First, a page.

The Third in the Room:
An enquiry into the role and impact of space in the psychoanalytic process
Katie Hutchinson, October 2020
It was World Mental Health Day on Saturday, which prompted a discussion in the studio and raised the question – how can we design with mental wellbeing in mind, particularly in light of the recent COVID-19 pandemic?
The spaces we are in have a huge impact on our mental wellbeing; a fact which was more profoundly felt during the peak of lockdown, when so many of us were only able to leave our homes once a day. This reinforced the importance of several factors that are sometimes missing from modern homes and buildings – such as adequate sunlight, attractive views, external space, and quiet cosy spaces for uninterrupted working – or often in my case – hibernation.
The psychological significance of space must be at the core of the architect’s agenda – if not, then what are we designing for?
The relationship between space and mental health is a particular interest of mine and became the focus of a research paper in which I explored the topics of confessional and therapeutic space based on analysis of the consulting rooms of Sigmund Freud and Carl Gustav Jung – the respective founders of Psychoanalysis and Analytical Psychology.
Space formed a key part of their therapeutic practices, prompting psychological exploration and contributing to a sense of security for those taking part in psychotherapy. In the process of researching the paper, a series of key spatial themes were identified, which support the techniques and approach of each psychoanalyst. The next step for us at BiBO is to continue to analyse therapeutic spaces and integrate what we find into the design process – with the hope that our buildings will support and facilitate the mental wellbeing of their inhabitants.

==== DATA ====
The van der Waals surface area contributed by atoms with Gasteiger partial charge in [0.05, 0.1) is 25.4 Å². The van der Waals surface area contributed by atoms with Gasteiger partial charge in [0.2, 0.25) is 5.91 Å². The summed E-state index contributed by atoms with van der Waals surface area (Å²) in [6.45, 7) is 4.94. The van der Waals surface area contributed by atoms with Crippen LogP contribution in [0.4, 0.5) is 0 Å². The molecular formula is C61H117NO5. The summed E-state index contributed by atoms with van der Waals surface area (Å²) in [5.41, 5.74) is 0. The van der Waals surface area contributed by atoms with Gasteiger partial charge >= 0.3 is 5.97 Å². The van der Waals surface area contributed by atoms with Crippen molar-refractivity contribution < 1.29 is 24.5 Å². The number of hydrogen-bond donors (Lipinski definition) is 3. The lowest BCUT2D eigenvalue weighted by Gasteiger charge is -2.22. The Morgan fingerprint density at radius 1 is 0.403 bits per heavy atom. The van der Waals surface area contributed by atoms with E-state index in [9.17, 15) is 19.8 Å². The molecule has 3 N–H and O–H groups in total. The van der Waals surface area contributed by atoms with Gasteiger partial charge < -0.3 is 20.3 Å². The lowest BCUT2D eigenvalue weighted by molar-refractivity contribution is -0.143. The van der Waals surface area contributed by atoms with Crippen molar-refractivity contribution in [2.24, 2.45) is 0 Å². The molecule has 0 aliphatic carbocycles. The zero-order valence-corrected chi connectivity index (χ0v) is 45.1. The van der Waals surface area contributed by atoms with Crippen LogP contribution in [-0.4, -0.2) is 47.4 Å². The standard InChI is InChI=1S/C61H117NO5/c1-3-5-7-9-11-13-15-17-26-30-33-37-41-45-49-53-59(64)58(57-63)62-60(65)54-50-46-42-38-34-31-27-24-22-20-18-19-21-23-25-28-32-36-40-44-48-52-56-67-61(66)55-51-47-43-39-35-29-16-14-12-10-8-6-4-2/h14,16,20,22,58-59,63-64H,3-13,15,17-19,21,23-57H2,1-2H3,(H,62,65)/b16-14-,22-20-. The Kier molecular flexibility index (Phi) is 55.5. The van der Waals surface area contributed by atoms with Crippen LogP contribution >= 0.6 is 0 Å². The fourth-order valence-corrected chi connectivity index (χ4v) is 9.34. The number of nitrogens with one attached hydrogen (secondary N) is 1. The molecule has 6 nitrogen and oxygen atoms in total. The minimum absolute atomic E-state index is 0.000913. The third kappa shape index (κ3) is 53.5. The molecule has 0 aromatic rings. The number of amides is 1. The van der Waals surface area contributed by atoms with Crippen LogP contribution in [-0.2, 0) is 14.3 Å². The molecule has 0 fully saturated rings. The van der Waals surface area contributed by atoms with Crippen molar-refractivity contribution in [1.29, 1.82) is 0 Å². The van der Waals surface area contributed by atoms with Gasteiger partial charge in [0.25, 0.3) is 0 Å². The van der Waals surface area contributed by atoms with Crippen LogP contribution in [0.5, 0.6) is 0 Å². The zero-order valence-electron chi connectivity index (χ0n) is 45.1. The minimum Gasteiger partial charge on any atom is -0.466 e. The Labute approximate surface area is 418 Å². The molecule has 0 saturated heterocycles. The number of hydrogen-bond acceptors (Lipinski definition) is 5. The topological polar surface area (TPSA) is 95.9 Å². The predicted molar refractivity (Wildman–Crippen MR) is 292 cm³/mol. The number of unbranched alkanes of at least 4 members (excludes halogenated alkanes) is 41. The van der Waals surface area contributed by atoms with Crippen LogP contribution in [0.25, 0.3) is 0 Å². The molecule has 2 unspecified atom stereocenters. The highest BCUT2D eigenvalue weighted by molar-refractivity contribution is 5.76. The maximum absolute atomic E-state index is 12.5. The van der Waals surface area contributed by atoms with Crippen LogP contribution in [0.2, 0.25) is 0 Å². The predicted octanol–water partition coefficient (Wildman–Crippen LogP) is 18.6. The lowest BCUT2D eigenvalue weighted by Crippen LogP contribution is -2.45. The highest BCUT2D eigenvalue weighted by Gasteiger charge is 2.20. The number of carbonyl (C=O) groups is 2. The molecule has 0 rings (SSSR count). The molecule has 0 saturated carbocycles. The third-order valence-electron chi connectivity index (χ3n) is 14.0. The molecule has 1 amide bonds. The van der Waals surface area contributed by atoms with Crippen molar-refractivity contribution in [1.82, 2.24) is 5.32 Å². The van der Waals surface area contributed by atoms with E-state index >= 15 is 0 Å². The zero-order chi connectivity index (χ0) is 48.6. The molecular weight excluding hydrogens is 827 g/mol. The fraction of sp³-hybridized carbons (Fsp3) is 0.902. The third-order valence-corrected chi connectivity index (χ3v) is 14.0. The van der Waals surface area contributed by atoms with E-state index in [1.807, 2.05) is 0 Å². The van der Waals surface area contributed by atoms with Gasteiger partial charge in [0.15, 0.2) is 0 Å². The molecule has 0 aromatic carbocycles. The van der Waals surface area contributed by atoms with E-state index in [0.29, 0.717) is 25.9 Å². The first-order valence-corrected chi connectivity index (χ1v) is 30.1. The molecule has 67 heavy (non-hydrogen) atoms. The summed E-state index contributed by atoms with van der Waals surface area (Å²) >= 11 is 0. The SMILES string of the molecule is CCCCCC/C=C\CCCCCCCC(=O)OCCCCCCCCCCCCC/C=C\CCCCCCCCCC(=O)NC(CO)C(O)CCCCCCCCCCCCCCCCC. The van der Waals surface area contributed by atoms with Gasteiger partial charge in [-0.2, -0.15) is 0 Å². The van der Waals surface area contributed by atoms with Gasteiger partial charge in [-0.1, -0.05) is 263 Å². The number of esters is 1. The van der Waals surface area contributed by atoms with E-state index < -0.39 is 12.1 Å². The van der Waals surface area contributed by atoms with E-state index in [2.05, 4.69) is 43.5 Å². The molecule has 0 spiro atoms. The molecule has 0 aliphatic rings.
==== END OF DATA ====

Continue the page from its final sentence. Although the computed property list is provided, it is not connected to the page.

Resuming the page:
Following its establishment in the late 19th Century, the discipline of psychoanalysis has had a revolutionary impact on mental health treatment. Whilst psychoanalytical theories have been well-examined, the impact of space on the process remains widely unexplored.
This research paper investigates the impact that the spatial environment of the domestic psychoanalytical consulting room has on the process of psychoanalysis. Using archetypal features of confessional space as a framework, derived from analysis of the Catholic confessional chamber, this paper analyses the original consulting rooms of the two most famous proponents of psychoanalysis: Sigmund Freud and Carl Gustav Jung. Using the analysts’ original writings as lenses for exploration, in addition to a detailed review of existing literature, this paper will determine whether space is able to make an active contribution to the psychoanalytical process, assuming the role of the “third in the room”.
A PDF of the complete dissertation is available here.Back to Library + Gallery